The gag rule is not the only threat we must rally against. We need to challenge the political wills of leaders in the US and beyond that mean to disrespect and control women — to put them in their place. Over time, that control has taken many forms. It’s been done through the law. It’s been done through the rules of particular communities. And it continues to happen.
The reality is that the majority of these restrictive rules are influenced by men, sitting in decision-making positions of authority. They claim to protect, but when you look at it critically it’s clear that they are using their power to control women’s bodies. As long as they have those tools to help them amplify that power, they will continue to use it. We must fight — women need the ability to make decisions regarding their own bodies. The law must not be used to control their bodies in any way.
The last few years have seen a great rise in religious fundamentalism. Across the world, the right wing has taken positions of leadership, winning elections, leading governments. The negative impact these movements have on policies and laws that govern sexual reproductive health, rights and access to care is clear. The divisions are there.
I can give you a very practical example. Zambia has some of the most liberal abortion laws in Sub-Saharan Africa — some of the most liberal in the world, in fact. But despite that, we remain a conservative state, with huge pockets of conservative people. We are a Christian nation; it’s a part of our Constitution, and we have a Ministry of Religious Affairs and National Guidance. You can see where this is going. On the surface, you can have as many liberal laws as we have, but as long as certain agendas are being pushed by certain sections of society, achieving our goals remains difficult. More often than not, these conservative voices carry a lot of weight and have the ear of the right people to influence change. Despite our liberal laws, we consistently have issues when we try and teach comprehensive sexual education and access health services.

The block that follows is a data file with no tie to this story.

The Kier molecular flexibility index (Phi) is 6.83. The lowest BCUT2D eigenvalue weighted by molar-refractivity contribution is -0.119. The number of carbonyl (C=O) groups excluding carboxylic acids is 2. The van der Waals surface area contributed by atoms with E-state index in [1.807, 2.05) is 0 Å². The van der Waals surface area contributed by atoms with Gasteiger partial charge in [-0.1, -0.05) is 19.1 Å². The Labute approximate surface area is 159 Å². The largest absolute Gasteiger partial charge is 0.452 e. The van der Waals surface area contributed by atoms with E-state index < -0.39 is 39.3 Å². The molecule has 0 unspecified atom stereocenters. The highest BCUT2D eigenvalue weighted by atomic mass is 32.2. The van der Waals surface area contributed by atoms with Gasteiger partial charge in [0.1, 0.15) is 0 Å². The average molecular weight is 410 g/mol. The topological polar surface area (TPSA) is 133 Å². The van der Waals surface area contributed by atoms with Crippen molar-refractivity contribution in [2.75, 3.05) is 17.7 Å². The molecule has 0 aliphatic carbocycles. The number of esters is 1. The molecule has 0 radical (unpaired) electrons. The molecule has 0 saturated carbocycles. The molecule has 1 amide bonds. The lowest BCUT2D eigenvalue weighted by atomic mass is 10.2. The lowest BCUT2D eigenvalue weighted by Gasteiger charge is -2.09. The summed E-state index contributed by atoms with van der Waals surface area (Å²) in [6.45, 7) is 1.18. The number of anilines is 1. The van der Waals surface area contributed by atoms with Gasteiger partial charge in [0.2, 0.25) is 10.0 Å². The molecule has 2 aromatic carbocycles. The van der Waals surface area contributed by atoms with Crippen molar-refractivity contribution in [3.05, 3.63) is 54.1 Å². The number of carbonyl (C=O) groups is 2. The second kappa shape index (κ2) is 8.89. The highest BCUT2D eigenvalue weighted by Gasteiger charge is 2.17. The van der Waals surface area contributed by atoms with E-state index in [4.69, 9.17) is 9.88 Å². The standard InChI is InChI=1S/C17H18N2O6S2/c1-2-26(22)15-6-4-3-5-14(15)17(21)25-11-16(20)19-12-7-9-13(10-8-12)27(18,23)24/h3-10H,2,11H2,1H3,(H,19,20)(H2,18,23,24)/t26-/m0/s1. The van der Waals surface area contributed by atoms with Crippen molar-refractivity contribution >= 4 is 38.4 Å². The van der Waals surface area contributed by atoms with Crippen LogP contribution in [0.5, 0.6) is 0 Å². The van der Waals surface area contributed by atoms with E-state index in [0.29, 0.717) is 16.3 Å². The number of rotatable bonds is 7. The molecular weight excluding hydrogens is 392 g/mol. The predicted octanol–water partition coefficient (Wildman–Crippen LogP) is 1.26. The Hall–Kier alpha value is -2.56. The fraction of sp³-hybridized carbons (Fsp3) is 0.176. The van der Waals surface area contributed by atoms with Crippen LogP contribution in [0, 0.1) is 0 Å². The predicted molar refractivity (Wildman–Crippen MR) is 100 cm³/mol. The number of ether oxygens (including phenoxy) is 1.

That division is reflected in the US. Yes, Joe Biden is president. But when you look at the election, while Biden got over 80 million votes, 74 million people still voted for Trump, most of them conservative. We need to stay vigilant, to keep our programmes active and reactive — responding and leading towards the ultimate goal of ensuring freedom and access to sexual and reproductive rights.
The conservative and religious factions around the world are not sitting about waiting. They are active and engaged. When liberal activists stay quiet, they are empowered. Religious fundamentalism is not going away — it’s increasing. They’re becoming more and more innovative in how they attack freedoms like people’s bodily autonomy.
This fight isn’t over. It’s time for the United States and USAID to step up. The confirmation of Samantha Power is just the start.